In this review, the available treatment options for CVT are summarized and which therapy should be reserved for which patients are suggested.

Evaluation and managment of CVT (Continuum).pdf

TLDR
Cerebral venous thrombosis is an important diagnosis to keep in mind when evaluating patients with headache in the emergency department, and it is important that it not be overlooked because it is treatable.
...

References

SHOWING 1-10 OF 42 REFERENCES

Thrombolytics for cerebral sinus thrombosis: a systematic review.

TLDR
Thrombolytics appeared to be reasonably safe in CVDST, but its efficacy cannot be assessed from the published data.

Anticoagulation for Cerebral Sinus Thrombosis

TLDR
Based upon the limited evidence available, anticoagulant treatment for cerebral sinus thrombosis appeared to be safe and was associated with a potentially important reduction in the risk of death or dependency which did not reach statistical significance.

Heparin Treatment in Cerebral Sinus and Venous Thrombosis: Patients at Risk of Fatal Outcome

TLDR
There was a strong link between the outcome and the level of vigilance; there was reason to assume that ICH represented an epiphenomenon of a severe course rather than an independent predictor, and other investigated parameters were not linked with a fatal outcome.

Cerebral venous thrombosis: nothing, heparin, or local thrombolysis?

TLDR
The present “gold standard” for the diagnosis of CVT is no longer angiography but MRI, which visualizes the thrombosed sinus as an increased signal on both T1- and T2-weighted imaging.

Treatment of dural sinus thrombosis using selective catheterization and urokinase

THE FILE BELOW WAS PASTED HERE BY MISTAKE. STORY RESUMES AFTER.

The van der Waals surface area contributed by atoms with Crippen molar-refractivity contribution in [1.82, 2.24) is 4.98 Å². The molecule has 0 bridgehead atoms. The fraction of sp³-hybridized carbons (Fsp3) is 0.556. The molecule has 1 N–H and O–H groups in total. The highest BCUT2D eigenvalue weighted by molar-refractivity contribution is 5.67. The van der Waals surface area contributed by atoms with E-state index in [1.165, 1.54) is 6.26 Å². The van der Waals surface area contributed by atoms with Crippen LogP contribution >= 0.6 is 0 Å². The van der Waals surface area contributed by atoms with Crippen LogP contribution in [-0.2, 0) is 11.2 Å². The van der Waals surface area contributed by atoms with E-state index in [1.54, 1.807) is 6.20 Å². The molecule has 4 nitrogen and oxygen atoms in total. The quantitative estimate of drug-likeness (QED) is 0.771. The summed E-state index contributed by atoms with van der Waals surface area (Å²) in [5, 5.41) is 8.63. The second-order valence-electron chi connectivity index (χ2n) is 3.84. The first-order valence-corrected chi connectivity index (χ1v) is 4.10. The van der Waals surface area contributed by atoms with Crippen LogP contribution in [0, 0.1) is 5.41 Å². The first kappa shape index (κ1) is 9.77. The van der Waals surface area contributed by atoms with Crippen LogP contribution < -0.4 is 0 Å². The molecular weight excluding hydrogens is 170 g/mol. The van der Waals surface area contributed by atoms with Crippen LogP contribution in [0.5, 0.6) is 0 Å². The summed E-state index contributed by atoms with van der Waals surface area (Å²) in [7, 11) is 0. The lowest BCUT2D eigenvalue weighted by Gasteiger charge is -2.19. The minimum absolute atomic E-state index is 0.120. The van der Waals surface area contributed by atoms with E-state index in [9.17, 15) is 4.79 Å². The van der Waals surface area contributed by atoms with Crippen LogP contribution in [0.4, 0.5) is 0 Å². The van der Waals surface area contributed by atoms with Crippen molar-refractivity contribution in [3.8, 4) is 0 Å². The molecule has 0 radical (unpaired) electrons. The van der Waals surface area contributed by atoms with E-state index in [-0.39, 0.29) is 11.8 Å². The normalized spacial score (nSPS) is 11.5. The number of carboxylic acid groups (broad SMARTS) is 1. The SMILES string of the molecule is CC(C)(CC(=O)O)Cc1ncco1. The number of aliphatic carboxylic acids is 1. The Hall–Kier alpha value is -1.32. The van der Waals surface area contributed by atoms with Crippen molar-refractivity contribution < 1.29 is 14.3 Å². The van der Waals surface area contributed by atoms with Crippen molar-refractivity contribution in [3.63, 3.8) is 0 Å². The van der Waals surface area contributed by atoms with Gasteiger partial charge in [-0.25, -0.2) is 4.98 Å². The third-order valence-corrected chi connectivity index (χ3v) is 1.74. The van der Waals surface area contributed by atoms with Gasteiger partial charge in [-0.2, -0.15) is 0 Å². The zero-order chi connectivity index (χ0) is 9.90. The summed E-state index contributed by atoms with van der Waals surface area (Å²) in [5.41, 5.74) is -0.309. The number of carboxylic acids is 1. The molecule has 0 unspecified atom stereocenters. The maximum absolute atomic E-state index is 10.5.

TLDR
Treatment of 12 more patients with cerebral venous sinus thrombosis with transfemoral, venous intradural infusions of the fibrinolytic agent urokinase with good to excellent clinical outcome was achieved.

Heparin treatment in sinus venous thrombosis

[Cerebral venous thrombosis].

TLDR
Hemostatic disorders are the leading causes of cerebral venous thrombosis, in particular, constitutional thromBophilia often associated with one or several promoting factors such as use of oral contraception, which explains the incidence peak among young women.

Seizures in Cerebral Vein and Dural Sinus Thrombosis

TLDR
Patients with early symptomatic seizures and cerebral lesions on admission CT/MR after CVDST should probably be limited to patients with motor and sensory deficits and in those with focal oedema/ischaemic infarcts or haemorrhages on admissionCT/MR.

Prognosis of Cerebral Vein and Dural Sinus Thrombosis: Results of the International Study on Cerebral Vein and Dural Sinus Thrombosis (ISCVT)

TLDR
A subgroup of clinically identifiable CVT patients is at increased risk of bad outcome and may benefit from more aggressive therapeutic interventions, to be studied in randomized clinical trials.

Cerebral venous thrombosis--a review of 38 cases.

TLDR
This study shows that CVT is not rare, that the clinical diagnosis is extremely difficult because of the variable modes of onset and groupings of symptoms, that most CT findings are non specific and that angiography remains the best diagnostic tool.